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When questioned about the evolution of their business in the context of the recent situation, Italian plant nurseries have observed that the Covid pandemic has not had any notable impact on the sector of ornamental plants, whereas in the area of professional products for plant nurseries, they have noticed a notable slowdown due to the uncertain situation of the markets, which is undoubtedly due to the pandemic.
According to the leaders of Acerplant, a nursery located in Campania, near Acerra (Naples), “Planning for the crops of the spring season in the south-central region of Italy has been 70% focused on the production of solanaceae plants (tomatoes, sweet peppers and eggplants), the rest being dedicated to cucurbits (zucchini and melons) and asteraceae (including lettuces). We have recorded an increase in the demand for hybrid varieties of processing tomatoes and for the San Marzano protected place of origin label (D.o.p or “Denominazione di origine protetta”), particularly for plants intended to be grown in Campania.”
Francesco Pirolo, the plant-nursery operator, has underlined the fact that “for some time now, agriculture in general and plant nurseries in particular have been tending towards sustainable practices, with reduced usage of chemical inputs and a preference for alternative strategies to fight against infestations. Indeed, growers themselves are adopting this approach, with the increase in demand for resistant varieties, particularly against the main viral issues that can affect crops.”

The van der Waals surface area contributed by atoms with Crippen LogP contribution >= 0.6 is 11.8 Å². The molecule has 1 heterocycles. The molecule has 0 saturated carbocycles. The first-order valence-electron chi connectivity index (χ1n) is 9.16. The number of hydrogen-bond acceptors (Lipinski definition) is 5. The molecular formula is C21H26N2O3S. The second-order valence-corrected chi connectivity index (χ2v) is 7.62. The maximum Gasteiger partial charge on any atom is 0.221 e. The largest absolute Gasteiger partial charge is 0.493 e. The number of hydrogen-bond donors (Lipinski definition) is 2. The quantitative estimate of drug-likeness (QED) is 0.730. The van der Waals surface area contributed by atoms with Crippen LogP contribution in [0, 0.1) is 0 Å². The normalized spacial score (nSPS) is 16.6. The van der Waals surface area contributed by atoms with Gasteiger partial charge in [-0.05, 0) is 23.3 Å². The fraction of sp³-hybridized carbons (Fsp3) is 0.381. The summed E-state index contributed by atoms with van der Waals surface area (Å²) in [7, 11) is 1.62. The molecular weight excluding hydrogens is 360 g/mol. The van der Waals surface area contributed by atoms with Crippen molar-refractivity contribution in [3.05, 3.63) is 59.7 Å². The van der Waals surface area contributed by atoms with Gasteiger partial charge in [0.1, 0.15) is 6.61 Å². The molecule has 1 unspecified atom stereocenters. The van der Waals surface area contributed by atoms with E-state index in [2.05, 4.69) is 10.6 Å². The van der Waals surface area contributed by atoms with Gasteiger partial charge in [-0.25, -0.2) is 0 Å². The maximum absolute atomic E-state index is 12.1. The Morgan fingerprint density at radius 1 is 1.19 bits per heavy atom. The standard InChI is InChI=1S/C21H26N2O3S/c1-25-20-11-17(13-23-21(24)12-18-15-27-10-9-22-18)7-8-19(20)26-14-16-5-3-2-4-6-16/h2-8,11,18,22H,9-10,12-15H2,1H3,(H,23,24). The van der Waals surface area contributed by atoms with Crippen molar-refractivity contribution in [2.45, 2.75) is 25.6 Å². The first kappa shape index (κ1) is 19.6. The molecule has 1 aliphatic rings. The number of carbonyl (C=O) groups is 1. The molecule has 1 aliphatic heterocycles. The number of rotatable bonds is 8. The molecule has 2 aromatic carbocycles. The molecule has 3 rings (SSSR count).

The same operator added: “Plant nursery operators must know how to correctly ‘estimate’ production variables and be able to compensate for weather hazards when possible. This has reached the point where we have set up a system to keep track of environmental parameters in order to supply advice on decision-making processes and production methods, so as to reduce chemical inputs. Each day, we check the temperature in the greenhouses as well as in the substrate, controlling relative humidity, pH, and the electric conductivity of the nutritive solution, in order to produce healthy, balanced, and compact plants.”
The Acerplant nursery, which was founded in 1989, currently has greenhouses covering 11,000 m², with 80% of the company’s turnover being provided by plants intended for professionals.
According to those in charge, the company’s mission today is to strive for sustainable operations with minimal environmental impact that reduce the use of chemical inputs. This approach is in line with “Agriculture 4.0”, which can be satisfactorily combined with integrated crop management. On this point, Pirolo explained: “We have great confidence in the considerable efforts put into genetic improvement (non-GMO) by seed-breeding companies in recent years. Furthermore, we are convinced that useful insects represent a valuable asset in reducing chemical treatments and, even more importantly, we value the increasing focus on beneficial microorganisms, which can be used antagonistically against pathogenic agents in the soil because they can increase the efficiency of the usage of water and nutrients. Furthermore, we are converting part of the nursery to organic plants, so as to respond to the sharp increase in demand.”
Pirolo concluded by pointing out: “Our goal for the future is to set up equipment that increasingly answers the need for temperature-controlled greenhouses, given the high variability of the environment due to climate change. We intend to build greenhouses equipped with automatic openings, in order to better manage environmental parameters like humidity, temperature and light.”